This is the year to stop the threats to humanity

By Robert Muggah and Ian Goldin  / 

Thu, Jan 10, 2019 - Page 9

Let us hope that this year is the year when the historical tide turns.

Last year, divisions within and between countries continued to deepen, and while geopolitical tensions and political tribalism have transformed international relations and national politics, new technologies are upending long-held assumptions about security, politics and economics.

Complicating matters further is the growing interdependence of societies. Everyone is increasingly subject to forces beyond the control of any one country, city or individual, not least when it comes to climate change.

What a difference three decades makes. In 1989, the collapse of the Soviet Union seemed to augur a triumph for liberal democratic principles and values. The development of the World Wide Web that year promised a new age of human flourishing and global cooperation. As recently as the 2000s, flashy catchphrases like “the death of distance” and “the world is flat” abounded.

Yet, far from flattening the world, globalization has made it more mountainous and uneven. More than ever, one’s postal code determines one’s perspective, lifespan and fate.

Instead of replacing national ideals with shared values, globalization has led to rapacious competition, the decline of welfare states and the corrosion of international institutions. Although there are technically more democracies today than in 1989, many are becoming more illiberal.

Not surprisingly, public support for globalization has waned. The attacks of Sept. 11, 2001, and the US$5.6 trillion “war on terror” certainly did not help. Nor did the 2008 financial crisis, which exposed the failure of experts and institutions to manage interdependence and technological change.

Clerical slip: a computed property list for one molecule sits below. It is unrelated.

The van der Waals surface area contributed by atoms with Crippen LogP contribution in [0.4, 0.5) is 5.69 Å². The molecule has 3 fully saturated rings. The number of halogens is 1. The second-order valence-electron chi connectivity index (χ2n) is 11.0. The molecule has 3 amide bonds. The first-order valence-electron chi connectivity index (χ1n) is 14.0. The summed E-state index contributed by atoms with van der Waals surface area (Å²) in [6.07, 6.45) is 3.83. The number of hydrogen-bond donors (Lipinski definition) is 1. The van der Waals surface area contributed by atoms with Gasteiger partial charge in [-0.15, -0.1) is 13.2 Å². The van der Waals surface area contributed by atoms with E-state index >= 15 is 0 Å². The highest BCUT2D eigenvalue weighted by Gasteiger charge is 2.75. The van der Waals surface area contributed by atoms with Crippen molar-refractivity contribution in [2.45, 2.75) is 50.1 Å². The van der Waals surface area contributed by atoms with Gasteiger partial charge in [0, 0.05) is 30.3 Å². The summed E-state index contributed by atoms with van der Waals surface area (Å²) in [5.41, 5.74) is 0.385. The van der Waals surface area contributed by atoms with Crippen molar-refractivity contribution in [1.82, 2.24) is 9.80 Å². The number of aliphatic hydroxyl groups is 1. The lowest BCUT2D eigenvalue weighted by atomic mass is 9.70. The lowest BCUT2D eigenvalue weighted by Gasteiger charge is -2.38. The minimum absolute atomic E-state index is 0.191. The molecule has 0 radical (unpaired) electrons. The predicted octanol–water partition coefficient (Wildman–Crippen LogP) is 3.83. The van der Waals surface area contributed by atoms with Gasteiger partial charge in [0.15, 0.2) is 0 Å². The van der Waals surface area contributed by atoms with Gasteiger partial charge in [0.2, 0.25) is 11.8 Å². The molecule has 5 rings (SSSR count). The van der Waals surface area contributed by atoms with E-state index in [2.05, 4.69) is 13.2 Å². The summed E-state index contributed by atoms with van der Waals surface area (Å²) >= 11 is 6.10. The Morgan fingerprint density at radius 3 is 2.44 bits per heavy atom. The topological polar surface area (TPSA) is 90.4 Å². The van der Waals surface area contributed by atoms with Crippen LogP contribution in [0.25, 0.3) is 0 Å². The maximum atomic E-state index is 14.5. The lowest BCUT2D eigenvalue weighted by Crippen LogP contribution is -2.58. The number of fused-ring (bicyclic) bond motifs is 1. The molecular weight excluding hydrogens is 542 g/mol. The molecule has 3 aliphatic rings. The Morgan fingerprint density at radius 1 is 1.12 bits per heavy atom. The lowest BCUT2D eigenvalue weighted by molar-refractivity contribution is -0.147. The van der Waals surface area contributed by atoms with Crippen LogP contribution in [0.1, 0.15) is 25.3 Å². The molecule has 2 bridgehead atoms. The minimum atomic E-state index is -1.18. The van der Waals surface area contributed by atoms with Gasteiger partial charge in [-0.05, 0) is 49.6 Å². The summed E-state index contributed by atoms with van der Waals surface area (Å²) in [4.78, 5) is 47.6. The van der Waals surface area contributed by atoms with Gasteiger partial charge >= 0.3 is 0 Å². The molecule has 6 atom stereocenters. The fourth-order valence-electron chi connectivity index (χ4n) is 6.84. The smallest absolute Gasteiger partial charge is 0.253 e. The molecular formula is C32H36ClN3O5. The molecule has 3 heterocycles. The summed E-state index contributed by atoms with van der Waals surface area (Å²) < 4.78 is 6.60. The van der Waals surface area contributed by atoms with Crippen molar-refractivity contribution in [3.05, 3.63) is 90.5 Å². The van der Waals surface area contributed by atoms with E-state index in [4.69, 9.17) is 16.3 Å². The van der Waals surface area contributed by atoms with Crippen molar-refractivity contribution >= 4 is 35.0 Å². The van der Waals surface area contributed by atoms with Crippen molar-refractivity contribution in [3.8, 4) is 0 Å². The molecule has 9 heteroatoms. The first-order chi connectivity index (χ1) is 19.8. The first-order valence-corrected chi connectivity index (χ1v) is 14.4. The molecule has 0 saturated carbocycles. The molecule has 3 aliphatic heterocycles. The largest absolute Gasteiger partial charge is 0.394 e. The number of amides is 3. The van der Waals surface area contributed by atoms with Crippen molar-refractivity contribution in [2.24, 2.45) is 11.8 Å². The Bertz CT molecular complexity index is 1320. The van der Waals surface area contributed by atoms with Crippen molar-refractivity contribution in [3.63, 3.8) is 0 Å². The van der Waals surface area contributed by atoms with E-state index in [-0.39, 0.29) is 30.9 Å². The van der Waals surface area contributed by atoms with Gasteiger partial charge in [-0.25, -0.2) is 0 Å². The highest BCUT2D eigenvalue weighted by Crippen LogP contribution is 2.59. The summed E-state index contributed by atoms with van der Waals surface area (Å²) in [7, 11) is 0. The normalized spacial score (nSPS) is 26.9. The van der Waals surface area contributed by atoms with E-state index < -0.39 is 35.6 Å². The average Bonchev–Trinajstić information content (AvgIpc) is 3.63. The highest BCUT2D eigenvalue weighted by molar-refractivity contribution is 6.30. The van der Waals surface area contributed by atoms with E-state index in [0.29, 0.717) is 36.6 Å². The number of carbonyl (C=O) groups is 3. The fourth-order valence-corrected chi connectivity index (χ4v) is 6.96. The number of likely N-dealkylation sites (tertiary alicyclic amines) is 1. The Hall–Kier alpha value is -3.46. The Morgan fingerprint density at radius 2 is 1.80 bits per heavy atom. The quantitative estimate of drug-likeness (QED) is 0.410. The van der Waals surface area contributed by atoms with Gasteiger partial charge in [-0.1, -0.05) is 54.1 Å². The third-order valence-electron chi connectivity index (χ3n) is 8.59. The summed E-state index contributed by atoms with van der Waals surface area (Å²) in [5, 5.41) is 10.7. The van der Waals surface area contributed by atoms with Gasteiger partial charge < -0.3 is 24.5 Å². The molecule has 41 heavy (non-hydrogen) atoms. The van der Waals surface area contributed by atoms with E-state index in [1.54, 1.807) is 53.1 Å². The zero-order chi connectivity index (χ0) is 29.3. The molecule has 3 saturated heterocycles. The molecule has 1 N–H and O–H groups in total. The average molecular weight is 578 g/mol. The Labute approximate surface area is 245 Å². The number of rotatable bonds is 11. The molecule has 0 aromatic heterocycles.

A growing divide between elites and those “left behind” has poisoned politics for a generation.

Still, the disillusionment with globalization is mostly confined to North America and western Europe. After all, the fortunes of the emerging powers in East and Southeast Asia have risen, and most people around the world are objectively better off in the aggregate than they were 30 years ago.

Outside of the West, average incomes since the fall of the Berlin Wall have doubled — and tripled in China. Life expectancy in many developing countries has increased by 15 years and 3 billion more people worldwide have learned to read and write.

However, there is no guarantee that this “New Enlightenment,” as Steven Pinker of Harvard University has called it, will continue delivering progress. The Enlightenment of the 17th and 18th centuries came in the wake of the Renaissance, which was a period not only of scientific and artistic revolution, but also of rising intolerance, religious warfare, and the persecution of scientists and intellectuals.

The reactionary violence during and after the Renaissance owed much to elites’ failure to manage the rapid change and rising inequalities occasioned by the print revolution. Today’s elites should take note.